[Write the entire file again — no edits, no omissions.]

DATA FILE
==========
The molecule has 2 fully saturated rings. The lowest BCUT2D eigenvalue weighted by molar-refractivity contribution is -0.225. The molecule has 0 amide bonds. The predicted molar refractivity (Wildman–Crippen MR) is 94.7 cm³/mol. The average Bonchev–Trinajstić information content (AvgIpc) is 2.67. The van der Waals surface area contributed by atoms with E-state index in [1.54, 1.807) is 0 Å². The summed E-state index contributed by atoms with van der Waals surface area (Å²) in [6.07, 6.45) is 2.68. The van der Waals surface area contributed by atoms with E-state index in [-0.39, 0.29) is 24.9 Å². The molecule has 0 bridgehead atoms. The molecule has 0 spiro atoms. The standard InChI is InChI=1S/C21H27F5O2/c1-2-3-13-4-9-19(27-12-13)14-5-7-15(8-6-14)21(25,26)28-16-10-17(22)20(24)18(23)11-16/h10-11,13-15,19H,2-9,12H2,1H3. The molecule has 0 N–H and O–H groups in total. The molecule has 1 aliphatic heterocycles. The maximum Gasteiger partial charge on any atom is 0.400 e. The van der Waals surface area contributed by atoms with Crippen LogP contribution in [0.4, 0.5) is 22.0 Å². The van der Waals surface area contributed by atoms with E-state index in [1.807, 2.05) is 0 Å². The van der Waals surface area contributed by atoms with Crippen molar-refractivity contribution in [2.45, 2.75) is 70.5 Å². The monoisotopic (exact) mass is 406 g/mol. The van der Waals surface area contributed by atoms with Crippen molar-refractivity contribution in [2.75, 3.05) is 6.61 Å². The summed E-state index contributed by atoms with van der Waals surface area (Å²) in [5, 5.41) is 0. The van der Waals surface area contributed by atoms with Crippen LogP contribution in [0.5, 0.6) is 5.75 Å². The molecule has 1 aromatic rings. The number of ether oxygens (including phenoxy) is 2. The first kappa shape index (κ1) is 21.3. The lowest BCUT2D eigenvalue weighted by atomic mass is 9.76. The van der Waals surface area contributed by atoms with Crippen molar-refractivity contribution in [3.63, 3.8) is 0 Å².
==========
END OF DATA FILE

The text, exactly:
The molecule has 2 fully saturated rings. The lowest BCUT2D eigenvalue weighted by molar-refractivity contribution is -0.225. The molecule has 0 amide bonds. The predicted molar refractivity (Wildman–Crippen MR) is 94.7 cm³/mol. The average Bonchev–Trinajstić information content (AvgIpc) is 2.67. The van der Waals surface area contributed by atoms with E-state index in [1.54, 1.807) is 0 Å². The summed E-state index contributed by atoms with van der Waals surface area (Å²) in [6.07, 6.45) is 2.68. The van der Waals surface area contributed by atoms with E-state index in [-0.39, 0.29) is 24.9 Å². The molecule has 0 bridgehead atoms. The molecule has 0 spiro atoms. The standard InChI is InChI=1S/C21H27F5O2/c1-2-3-13-4-9-19(27-12-13)14-5-7-15(8-6-14)21(25,26)28-16-10-17(22)20(24)18(23)11-16/h10-11,13-15,19H,2-9,12H2,1H3. The molecule has 0 N–H and O–H groups in total. The molecule has 1 aliphatic heterocycles. The maximum Gasteiger partial charge on any atom is 0.400 e. The van der Waals surface area contributed by atoms with Crippen LogP contribution in [0.4, 0.5) is 22.0 Å². The van der Waals surface area contributed by atoms with E-state index in [1.807, 2.05) is 0 Å². The van der Waals surface area contributed by atoms with Crippen molar-refractivity contribution in [2.45, 2.75) is 70.5 Å². The monoisotopic (exact) mass is 406 g/mol. The van der Waals surface area contributed by atoms with Crippen molar-refractivity contribution in [2.75, 3.05) is 6.61 Å². The summed E-state index contributed by atoms with van der Waals surface area (Å²) in [5, 5.41) is 0. The van der Waals surface area contributed by atoms with Crippen LogP contribution in [0.5, 0.6) is 5.75 Å². The molecule has 1 aromatic rings. The number of ether oxygens (including phenoxy) is 2. The first kappa shape index (κ1) is 21.3. The lowest BCUT2D eigenvalue weighted by atomic mass is 9.76. The van der Waals surface area contributed by atoms with Crippen molar-refractivity contribution in [3.63, 3.8) is 0 Å².